Past Program

Jul 10 - Jul 15, 2016

Better Health Care: How do we learn about improvement?


Achieving the best health care outcomes is constrained by systems' ability to reliably deliver evidence-based care, every time, to the people who need it. Systems include not only the design of care models and care delivery processes, but also supporting structures and the human interactions in between. These human interactions at every level put improving healthcare squarely in the arena of complex, adaptive systems.

The field of improvement has evolved to address the complex, systemic nature of health care challenges, particularly through the use of adaptive, iterative testing and implementation of changes which empower teams to use data in real-time to test changes which address systems issues and lead to improved outcomes. These teams engage all the key stakeholders involved in the outcome of interest, and can include various cadres of healthcare workers as well as patients, families and communities. For several decades the application of modern improvement methods has evolved from working to improve simple processes in facilities, for example to reduce waiting times, to clinical improvements like reducing the incidence of hospital acquired infections, to more significant improvements in healthcare, like decreases in mortality, and achieving such results at scale.

Given the adaptive, iterative nature of improvement, the method of learning about the improvement should not undermine these very features which make improvement activities successful. For the most part, improvement methods have relied on time series charts, with or without statistical process control. Other designs include: stepped wedge trials, time series analyses with or without control groups and case reports. The use of randomized controlled trials, the gold standard for clinical research, has been limited in the field of improvement, with the fixed conceptualization of the improvement intervention, donor constraints and ethical issues regarding randomization, particularly for those in low- and middle-income country settings, often cited. Nuanced review of these methods and matching them to the aim of the inquiry is needed, as well as efforts to develop the epistemology of the field of improvement.


Bruce Agins
Medical Director, AIDS Institute/New York State Department of Health, New York, N.Y., USA
Joshua Bardfield
Danika Barry
Danika Barry, Healthcare Improvement Fellow, USAID ASSIST Project and Quality & Performance Institute (QPI) at University Research Company, LLC, USA
Maina Boucar
Director, USAID ASSIST Project for Francophone Africa, Niger
Viktor Boguslavskyi
Regional Director - East Africa, Europe & Eurasia, USAID ASSIST Project, USA
Bruno Bouchet
Director, Health Systems Strengthening division, FHI 360, USA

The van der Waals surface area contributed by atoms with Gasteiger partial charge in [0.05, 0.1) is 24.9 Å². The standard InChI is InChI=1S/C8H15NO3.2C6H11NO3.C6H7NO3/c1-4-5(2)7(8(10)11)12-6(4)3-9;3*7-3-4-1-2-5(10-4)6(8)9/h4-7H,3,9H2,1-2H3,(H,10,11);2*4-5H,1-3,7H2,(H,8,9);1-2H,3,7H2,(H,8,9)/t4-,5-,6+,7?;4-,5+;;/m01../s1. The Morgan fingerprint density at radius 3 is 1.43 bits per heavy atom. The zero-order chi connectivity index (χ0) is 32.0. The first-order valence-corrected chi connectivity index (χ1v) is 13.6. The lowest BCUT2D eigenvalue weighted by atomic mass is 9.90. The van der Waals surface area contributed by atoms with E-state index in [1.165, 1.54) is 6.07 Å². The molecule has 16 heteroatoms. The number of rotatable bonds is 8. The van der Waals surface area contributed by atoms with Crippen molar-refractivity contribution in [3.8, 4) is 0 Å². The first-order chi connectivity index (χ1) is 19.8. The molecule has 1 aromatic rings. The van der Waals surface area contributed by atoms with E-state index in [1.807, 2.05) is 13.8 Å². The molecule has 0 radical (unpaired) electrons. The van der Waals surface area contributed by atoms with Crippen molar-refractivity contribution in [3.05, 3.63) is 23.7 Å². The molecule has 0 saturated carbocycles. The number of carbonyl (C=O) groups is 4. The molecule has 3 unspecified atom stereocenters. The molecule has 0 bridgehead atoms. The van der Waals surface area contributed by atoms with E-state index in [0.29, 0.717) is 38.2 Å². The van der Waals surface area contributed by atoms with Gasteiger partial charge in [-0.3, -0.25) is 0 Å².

Rhea Bright
Technical Advisor, Office of Health Systems, U.S. Agency for International Development (USAID), USA
Danielle Charlet
Technical Advisor, University Research Company, LLC, Canada
Vijay Chattu
Faculty, University of the West Indies- Trinidad & Tobago and Lead Assessor, NABH, India
Astou Coly
Senior Improvement Advisor, USAID ASSIST Project, USA
Mahesh Devnani
Associate Professor of Hospital Administration and Joint Medical Superintendent, Post Graduate Institute of Medical Education and Research (PGIMER), India
Nancy Dixon
Nancy Drazner Zionts
Chief Operating Officer and Chief Program Officer, Jewish Healthcare Foundation, USA
Amel Farrag Hammad
Senior Quality Consultant, Ministry of Health and Population, Egypt
Katherine Fatta
Improvement Advisor for Knowledge Management, University Research Co., LLC (URC) & Center for Human Services (CHS), USA
Karen Wolk Feinstein
Founding and Current President and Chief Executive Officer, Jewish Healthcare Foundation, USA
Ezequiel Garcia Elorrio
Director Health Care Quality and Patient Safety, Institute for Clinical Effectiveness and Health Policy, Argentina
Donald Goldmann
Chief Medical and Scientific Officer, Institute for Healthcare Improvement (IHI)
Cecil Haverkamp
Country Director, University Research Co., LLC, Botswana
James Heiby
Medical Officer and Contracting Officer's Technical Representative, USAID Health Care Improvement Project, Washington, DC
Jorge Hermida
Director of HCI Programs-Latin American Region, University Research Co., LLC, USA
Lisa Hirschhorn
Associate Professor of Medicine, Harvard Medical School and Director Implementation and Improvement Science, Ariadne Labs, USA
Clifford Hughes
President, International Society for Quality in Health Care and Senior Advisor, Patient Safety at Guy's & St Thomas' Trust, Ireland
Usman Iqbal
Assistant Professor and Digital Health Consultant, Taipei Medical University, Taiwan
Donna Jacobs
Public Health Professional, USAID ASSIST Project, South Africa
Rachel Jean-Baptiste
Oxford Epidemiology Services, USA
Ashish K. Jha
Director, Harvard Global Health Institute and the K.T. Li Professor of Health Policy, Harvard T.H. Chan School of Public Health as well as Professor of Medicine at Harvard Medical School, USA